‘Hate crime’ artist steps out of the shadows at SGA meeting

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Evan Pflugradt

Addie Wise, Wichita State MFA student, met with Wichita State’s Student Government Association to discuss some controversial chalk drawings she drew on campus earlier this year. Wise drew controversial drawings at four different locations on campus that were considered a hate crime by many.

The night was cold and quiet, and she had her big, burly, bearded and tattooed husband as a lookout. It was midnight — early enough to avoid suspicion and late enough not to get caught.

Addie Wise, graduate student in the art department, had convinced herself it wouldn’t be a big deal — maybe to calm her nerves, she said, maybe because she didn’t think anything she did would get much attention.

By morning, that would all change.

She dropped her stencils on the sidewalk, where she knew would get the most traffic — right in front of the newly restored Joan Miró mural on the outside wall of the Ulrich Museum of Art — and chalked the faces: red, white and black.

She smeared the faces with her hand — the eyes of the red face, the ears of the white face, the mouth of the black face — see no evil, hear no evil, speak no evil.

Then the words.

By morning, her student email account — and every other student’s — had an email from university President John Bardo, calling her art project, because of the words attached to it, “hate speech” and “vandalism.”

The words she had stenciled were epithets for American Indians, gay men and blacks — “Savage,” “Nigger,” “Fag” — words she pulled from her friends who she said matched those identities, asking what the most hurtful thing they had been called was. Words meant to trigger, to emotionally hurt.

“I knew the words would get the most attention,” said Wise, who is white and female. “Honestly, they aren’t even in my vocabulary, but let me ask you a question: What would have been the response if it was just the faces without the words?”

The drawings were removed before many students encountered the provocative portraits.

Wise said she hoped people would be drawn in by the drawings and then ponder the words.

“It was a big risk, but I trusted that people would recognize it as an art piece.”

But without the context provided by the identity of the artist, or the artwork itself, the art project escaped its bounds.

Some students felt threatened. Some dismissed the drawings as the work of a provocateur — the latest in a string of “fake hate crimes.” SGA President Joseph Shepard said the drawings were inappropriate regardless of the intention behind the drawings.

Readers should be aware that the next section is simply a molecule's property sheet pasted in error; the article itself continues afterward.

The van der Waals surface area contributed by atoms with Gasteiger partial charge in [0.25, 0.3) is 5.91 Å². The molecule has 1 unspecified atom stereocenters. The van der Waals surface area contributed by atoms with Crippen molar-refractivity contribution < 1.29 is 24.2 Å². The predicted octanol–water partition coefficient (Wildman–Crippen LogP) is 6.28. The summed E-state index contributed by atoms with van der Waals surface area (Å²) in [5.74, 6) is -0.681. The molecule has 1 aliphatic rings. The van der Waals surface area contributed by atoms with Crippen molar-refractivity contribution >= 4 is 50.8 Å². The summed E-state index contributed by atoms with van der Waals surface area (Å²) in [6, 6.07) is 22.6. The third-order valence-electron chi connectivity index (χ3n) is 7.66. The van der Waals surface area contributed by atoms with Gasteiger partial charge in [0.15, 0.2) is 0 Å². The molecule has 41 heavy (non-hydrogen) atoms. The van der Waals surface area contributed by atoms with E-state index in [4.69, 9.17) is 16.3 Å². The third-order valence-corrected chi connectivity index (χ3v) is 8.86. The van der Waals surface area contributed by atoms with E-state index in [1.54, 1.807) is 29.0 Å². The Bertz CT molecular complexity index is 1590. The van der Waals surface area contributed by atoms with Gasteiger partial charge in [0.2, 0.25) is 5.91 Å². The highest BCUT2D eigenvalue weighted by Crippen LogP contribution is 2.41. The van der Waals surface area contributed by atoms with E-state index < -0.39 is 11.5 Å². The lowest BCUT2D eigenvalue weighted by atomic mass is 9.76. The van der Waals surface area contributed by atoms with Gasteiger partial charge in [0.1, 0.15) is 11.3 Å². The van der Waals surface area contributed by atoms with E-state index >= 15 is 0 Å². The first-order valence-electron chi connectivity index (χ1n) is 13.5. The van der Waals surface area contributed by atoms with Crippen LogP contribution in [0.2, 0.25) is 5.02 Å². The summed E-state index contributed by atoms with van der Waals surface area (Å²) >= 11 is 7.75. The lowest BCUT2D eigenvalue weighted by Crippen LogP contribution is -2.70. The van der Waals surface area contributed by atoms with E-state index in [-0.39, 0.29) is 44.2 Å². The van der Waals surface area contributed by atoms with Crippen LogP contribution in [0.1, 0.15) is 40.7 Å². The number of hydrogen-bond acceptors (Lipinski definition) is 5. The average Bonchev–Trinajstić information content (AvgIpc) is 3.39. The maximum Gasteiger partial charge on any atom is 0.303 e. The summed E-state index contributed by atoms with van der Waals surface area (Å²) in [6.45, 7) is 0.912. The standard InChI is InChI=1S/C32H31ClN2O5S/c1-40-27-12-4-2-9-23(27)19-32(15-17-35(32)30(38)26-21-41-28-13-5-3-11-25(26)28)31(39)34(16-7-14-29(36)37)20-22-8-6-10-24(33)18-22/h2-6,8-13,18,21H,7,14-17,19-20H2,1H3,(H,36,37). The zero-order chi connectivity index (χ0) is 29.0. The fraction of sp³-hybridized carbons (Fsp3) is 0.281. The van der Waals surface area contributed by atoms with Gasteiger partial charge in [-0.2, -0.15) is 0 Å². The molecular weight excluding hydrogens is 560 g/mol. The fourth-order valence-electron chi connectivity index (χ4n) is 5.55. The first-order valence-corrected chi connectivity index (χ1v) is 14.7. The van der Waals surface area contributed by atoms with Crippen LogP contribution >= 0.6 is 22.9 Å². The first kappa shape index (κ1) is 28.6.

With more students feeling threatened, Wise turned herself in to university police.

“They were relieved,” Wise said. UPD released a statement, maintaining Wise’s anonymity and explaining her intentions. She received no punishment, “which kind of proved my point,” she said.

“As a cute little white girl, I’m the kind of person they think they have to protect. If it was someone else, some other race or gender, would they have handled it the same?”

Wednesday night, at the invitation of SGA President Joseph Shepard, Wise revealed herself in a public address to student government.

“After talking to people and hearing their questions, and providing the context of my intentions, I think I feel it was more successful. I’m glad I came forward.

“It became a collective piece, “ Wise said. “Everyone had their own opinion. And then the media took it — they work angles — and you could see the angle they wanted to take it.”

Immediately, while details were still sketchy, the media erred on the side of the worst-case scenario, Wise said.

“It was interesting,” she said of the whole experience.

“Because [the drawings] were removed, the only access people had was through the media’s filter.

“They didn’t even explain that there was a drawing involved — that it was only words in the description.”

Some students had quickly snapped cell phone photos of the drawings before they were power washed away.

Debbie Ojeda-Leitner, graduate senator and a woman of color, said she had a panic attack when a friend showed her photographs of the chalk drawings.

“I’m sorry,” Wise said. “I meant to trigger people emotionally, but I didn’t mean to cause anyone any physical harm.”

Asked if she could take it back, she said no.

“I would do it again, but in a different way.”